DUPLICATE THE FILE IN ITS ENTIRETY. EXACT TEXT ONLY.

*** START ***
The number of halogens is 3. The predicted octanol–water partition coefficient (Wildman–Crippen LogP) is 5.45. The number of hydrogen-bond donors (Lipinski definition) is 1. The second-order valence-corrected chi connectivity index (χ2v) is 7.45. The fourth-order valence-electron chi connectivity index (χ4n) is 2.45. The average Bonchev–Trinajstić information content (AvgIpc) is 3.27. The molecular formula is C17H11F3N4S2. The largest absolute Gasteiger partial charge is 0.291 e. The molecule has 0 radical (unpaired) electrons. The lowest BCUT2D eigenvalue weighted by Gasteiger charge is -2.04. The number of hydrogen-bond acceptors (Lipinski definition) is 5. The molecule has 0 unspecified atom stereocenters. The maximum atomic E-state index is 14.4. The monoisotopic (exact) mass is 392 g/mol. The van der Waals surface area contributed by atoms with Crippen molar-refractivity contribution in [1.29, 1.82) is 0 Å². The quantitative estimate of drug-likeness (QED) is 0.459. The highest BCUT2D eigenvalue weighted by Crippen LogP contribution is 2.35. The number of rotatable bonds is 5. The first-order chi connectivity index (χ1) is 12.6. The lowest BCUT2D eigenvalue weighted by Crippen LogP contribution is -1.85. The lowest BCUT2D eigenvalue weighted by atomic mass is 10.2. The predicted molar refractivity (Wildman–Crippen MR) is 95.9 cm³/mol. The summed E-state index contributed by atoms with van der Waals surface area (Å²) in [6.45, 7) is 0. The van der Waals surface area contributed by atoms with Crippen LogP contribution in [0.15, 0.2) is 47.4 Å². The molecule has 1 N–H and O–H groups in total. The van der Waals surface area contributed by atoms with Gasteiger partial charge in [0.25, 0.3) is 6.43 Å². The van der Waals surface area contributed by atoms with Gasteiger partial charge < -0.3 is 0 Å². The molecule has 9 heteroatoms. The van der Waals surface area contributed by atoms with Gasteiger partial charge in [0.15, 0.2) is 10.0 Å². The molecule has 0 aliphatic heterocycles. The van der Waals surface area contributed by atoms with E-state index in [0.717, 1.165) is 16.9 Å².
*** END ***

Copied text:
The number of halogens is 3. The predicted octanol–water partition coefficient (Wildman–Crippen LogP) is 5.45. The number of hydrogen-bond donors (Lipinski definition) is 1. The second-order valence-corrected chi connectivity index (χ2v) is 7.45. The fourth-order valence-electron chi connectivity index (χ4n) is 2.45. The average Bonchev–Trinajstić information content (AvgIpc) is 3.27. The molecular formula is C17H11F3N4S2. The largest absolute Gasteiger partial charge is 0.291 e. The molecule has 0 radical (unpaired) electrons. The lowest BCUT2D eigenvalue weighted by Gasteiger charge is -2.04. The number of hydrogen-bond acceptors (Lipinski definition) is 5. The molecule has 0 unspecified atom stereocenters. The maximum atomic E-state index is 14.4. The monoisotopic (exact) mass is 392 g/mol. The van der Waals surface area contributed by atoms with Crippen molar-refractivity contribution in [1.29, 1.82) is 0 Å². The quantitative estimate of drug-likeness (QED) is 0.459. The highest BCUT2D eigenvalue weighted by Crippen LogP contribution is 2.35. The number of rotatable bonds is 5. The first-order chi connectivity index (χ1) is 12.6. The lowest BCUT2D eigenvalue weighted by Crippen LogP contribution is -1.85. The lowest BCUT2D eigenvalue weighted by atomic mass is 10.2. The predicted molar refractivity (Wildman–Crippen MR) is 95.9 cm³/mol. The summed E-state index contributed by atoms with van der Waals surface area (Å²) in [6.45, 7) is 0. The van der Waals surface area contributed by atoms with Crippen LogP contribution in [0.15, 0.2) is 47.4 Å². The molecule has 1 N–H and O–H groups in total. The van der Waals surface area contributed by atoms with Gasteiger partial charge in [0.25, 0.3) is 6.43 Å². The van der Waals surface area contributed by atoms with Gasteiger partial charge < -0.3 is 0 Å². The molecule has 9 heteroatoms. The van der Waals surface area contributed by atoms with Gasteiger partial charge in [0.15, 0.2) is 10.0 Å². The molecule has 0 aliphatic heterocycles. The van der Waals surface area contributed by atoms with E-state index in [0.717, 1.165) is 16.9 Å².